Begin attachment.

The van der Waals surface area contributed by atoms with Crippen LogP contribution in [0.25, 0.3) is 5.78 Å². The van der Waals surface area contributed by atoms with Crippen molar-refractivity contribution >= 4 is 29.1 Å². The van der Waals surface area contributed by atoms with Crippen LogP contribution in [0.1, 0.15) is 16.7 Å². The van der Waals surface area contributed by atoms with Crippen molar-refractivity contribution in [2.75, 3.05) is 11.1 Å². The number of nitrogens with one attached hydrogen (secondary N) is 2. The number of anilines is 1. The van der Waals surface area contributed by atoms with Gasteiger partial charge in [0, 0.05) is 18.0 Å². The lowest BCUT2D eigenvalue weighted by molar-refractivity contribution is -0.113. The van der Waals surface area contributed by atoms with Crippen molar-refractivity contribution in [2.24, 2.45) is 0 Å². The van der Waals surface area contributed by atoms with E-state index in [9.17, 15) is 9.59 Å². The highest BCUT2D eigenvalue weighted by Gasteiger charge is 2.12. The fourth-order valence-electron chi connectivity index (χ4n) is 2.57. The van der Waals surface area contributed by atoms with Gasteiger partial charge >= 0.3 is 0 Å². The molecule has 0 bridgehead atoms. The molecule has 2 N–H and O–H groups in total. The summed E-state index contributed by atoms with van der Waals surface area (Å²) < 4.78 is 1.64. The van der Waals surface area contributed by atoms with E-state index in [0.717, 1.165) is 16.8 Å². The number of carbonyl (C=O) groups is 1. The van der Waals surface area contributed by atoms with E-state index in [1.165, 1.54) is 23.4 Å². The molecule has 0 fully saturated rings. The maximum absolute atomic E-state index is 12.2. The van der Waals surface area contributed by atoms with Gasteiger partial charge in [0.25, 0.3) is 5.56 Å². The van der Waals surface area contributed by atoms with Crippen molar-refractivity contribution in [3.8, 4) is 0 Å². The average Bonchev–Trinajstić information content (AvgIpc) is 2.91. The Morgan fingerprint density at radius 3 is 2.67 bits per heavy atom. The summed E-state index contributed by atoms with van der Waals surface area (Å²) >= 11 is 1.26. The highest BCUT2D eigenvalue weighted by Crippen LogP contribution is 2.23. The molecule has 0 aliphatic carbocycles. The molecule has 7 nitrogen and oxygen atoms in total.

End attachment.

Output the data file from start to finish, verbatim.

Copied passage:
The van der Waals surface area contributed by atoms with Crippen LogP contribution in [0.25, 0.3) is 5.78 Å². The van der Waals surface area contributed by atoms with Crippen molar-refractivity contribution >= 4 is 29.1 Å². The van der Waals surface area contributed by atoms with Crippen LogP contribution in [0.1, 0.15) is 16.7 Å². The van der Waals surface area contributed by atoms with Crippen molar-refractivity contribution in [2.75, 3.05) is 11.1 Å². The number of nitrogens with one attached hydrogen (secondary N) is 2. The number of anilines is 1. The van der Waals surface area contributed by atoms with Gasteiger partial charge in [0, 0.05) is 18.0 Å². The lowest BCUT2D eigenvalue weighted by molar-refractivity contribution is -0.113. The van der Waals surface area contributed by atoms with Crippen molar-refractivity contribution in [2.24, 2.45) is 0 Å². The van der Waals surface area contributed by atoms with E-state index in [9.17, 15) is 9.59 Å². The highest BCUT2D eigenvalue weighted by Gasteiger charge is 2.12. The fourth-order valence-electron chi connectivity index (χ4n) is 2.57. The van der Waals surface area contributed by atoms with Gasteiger partial charge >= 0.3 is 0 Å². The molecule has 0 bridgehead atoms. The molecule has 2 N–H and O–H groups in total. The summed E-state index contributed by atoms with van der Waals surface area (Å²) < 4.78 is 1.64. The van der Waals surface area contributed by atoms with E-state index in [0.717, 1.165) is 16.8 Å². The number of carbonyl (C=O) groups is 1. The van der Waals surface area contributed by atoms with E-state index in [1.165, 1.54) is 23.4 Å². The molecule has 0 fully saturated rings. The maximum absolute atomic E-state index is 12.2. The van der Waals surface area contributed by atoms with Gasteiger partial charge in [0.25, 0.3) is 5.56 Å². The van der Waals surface area contributed by atoms with Crippen molar-refractivity contribution in [3.8, 4) is 0 Å². The average Bonchev–Trinajstić information content (AvgIpc) is 2.91. The Morgan fingerprint density at radius 3 is 2.67 bits per heavy atom. The summed E-state index contributed by atoms with van der Waals surface area (Å²) >= 11 is 1.26. The highest BCUT2D eigenvalue weighted by Crippen LogP contribution is 2.23. The molecule has 0 aliphatic carbocycles. The molecule has 7 nitrogen and oxygen atoms in total.